There are evenings on a trout river that you know you will remember for a longggg time. I just added two to the memory bank this week.

It finally came to my attention that I hadn't had a fly rod in my hand for a week. Well, my fly rod anyway. The guiding schedule has been packed and I had overlooked my favorite client - ME. So off to the Ware River on Monday evening where I was greeted to a decent flow, a steady caddis hatch and lots of small but eager browns. An olive soft hackle did the trick as did it's CDC hybrid. Maybe it's because it was Monday evening but nobody was there as I worked a half mile of river and caught a lot of browns. Once the word gets out that the trout are on the smallish size the meat hunters will lose interest. I won't!!! The sun was getting low, birds were swooping down over the river picking of caddis flies, browns were working the surface and I was putting a bend in my bamboo rod many times over!!


Tuesday evening was spent with Brad as we plied the Swift in search of it's native brookies. It's funny but we couldn't buy a fish up by the horse farm as the brookies refused everything but 100 yards downstream we cleaned house. I went into the double digits working size 22 and 24 thread flies on the surface while Brad did the same with soft hackles. Again, we had the place to ourselves. The brook trout were small with the largest being about 8 inches BUT they are the REAL THING and we were fishing for them.

A perfect evening on a trout stream!!!!!

THIS DATE HAS BEEN TAKEN!!

Now, I have an OPENING for this SATURDAY May 14 for either a full or half day trip for one or two people. Pick your river! Here is how you get it: be the first to respond by EMAIL and it's yours. Phone calls or texts do not count. Using this date to reschedule a future trip is not allowed. On your mark, get set, GO!!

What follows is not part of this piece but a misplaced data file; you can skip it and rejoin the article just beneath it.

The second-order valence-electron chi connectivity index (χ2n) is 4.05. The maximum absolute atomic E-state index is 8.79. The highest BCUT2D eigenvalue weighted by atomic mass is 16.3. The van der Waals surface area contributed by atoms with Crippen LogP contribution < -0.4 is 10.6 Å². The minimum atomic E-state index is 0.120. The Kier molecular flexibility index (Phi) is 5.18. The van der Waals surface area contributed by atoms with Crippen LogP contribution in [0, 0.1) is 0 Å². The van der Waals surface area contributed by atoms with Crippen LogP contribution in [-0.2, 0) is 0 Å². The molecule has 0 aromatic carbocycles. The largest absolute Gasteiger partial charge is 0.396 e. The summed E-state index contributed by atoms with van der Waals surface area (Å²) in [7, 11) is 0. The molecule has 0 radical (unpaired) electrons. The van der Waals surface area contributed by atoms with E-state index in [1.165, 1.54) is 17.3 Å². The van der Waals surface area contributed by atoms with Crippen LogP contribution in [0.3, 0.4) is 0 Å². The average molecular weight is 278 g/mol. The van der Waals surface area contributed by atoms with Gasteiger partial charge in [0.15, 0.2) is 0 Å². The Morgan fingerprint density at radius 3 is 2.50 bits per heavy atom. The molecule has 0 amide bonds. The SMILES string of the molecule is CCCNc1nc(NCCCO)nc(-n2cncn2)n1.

Ken



Sunday, May 8, 2016

The CDC Soft Hackle And A Word On Freestones

"Oh yes, I remember that trout. It was my first on a fly, and it was a brown" -E. Donnell Thomas Jr. in Whitefish Can't Jump


I take no credit for inventing this fly which can be found scattered around the internet. It is a really good idea which turns a killer fly, a soft hackle, into a dry fly. It's the CDC that does that. Just tie some in after the thorax and before the partridge, grouse, hen, starling or whatever you use. This fly will set low in the water and will act as an emerging insect. The CDC floats it and the webby hackle will move in the current giving it the essence of life. Fish this to rising trout.


I love freestones, those rivers that start in a swamp or a bog or somewhere in a steep valley and then begin to gain strength and flow as they roll to their rendezvous with a larger river. Each has it's own personality and like the people who fish them will have good days and bad days.

I love the seasonality of freestones. High, cold and seemingly lifeless in the winter, The great flows of April, May and most of June when fishing during banking hours is productive and the late evenings of Summer when we enter the realm of whip-poor-wills, mayflies and rising browns. Those Summer evenings are my favorite time and are the essence of fly fishing.

Tailwaters save the day during the winter months and for those that can't, or won't fish a freestone as the sun goes down. The drawback is that they will be CROWDED. When I fish the Swift or the Farmington I always go to the "out of the way" spots because I don't like crowds. I seldom if ever have that problem on a freestone in Massachusetts.

The Millers, the EB, the MB, the Ware, the Squannacook and the Quinapoxet are your home rivers. You possibly live just a short drive from one of them. All are fishing really well as of late.

Don't miss out!!

Ken

Thursday, May 5, 2016

A Better Bugger, Charlies Millers Map,A Stream Update And The Farmington

"Fly fishers find it next to impossible to be at the water with a fly rod without taking just a few casts to see what happens"Jon Margolis and Jeff MacNelly


My friend Joe took one look and said "your woolly buggers look like insects". This may have been the best compliment I have received for a fly that I don't like to tie. My friend and fish hawk Brad says that he buys his buggers because he's sick of tying them. Love them or hate them buggers catch fish but I've found a style that seems to work better than that bulky, overdressed thing that has taken over the scene and it gives you a feeling of imitating a natural.

First, buggers are getting too large. Try cutting them down. Instead of size 6 or 8 try a size 10 or 12 on a nymph hook.

Second, eliminate the chenille body and go with a dubbed body or a peacock herl body. Keeping it slim is the key. Use thin wire ribbing when using peacock.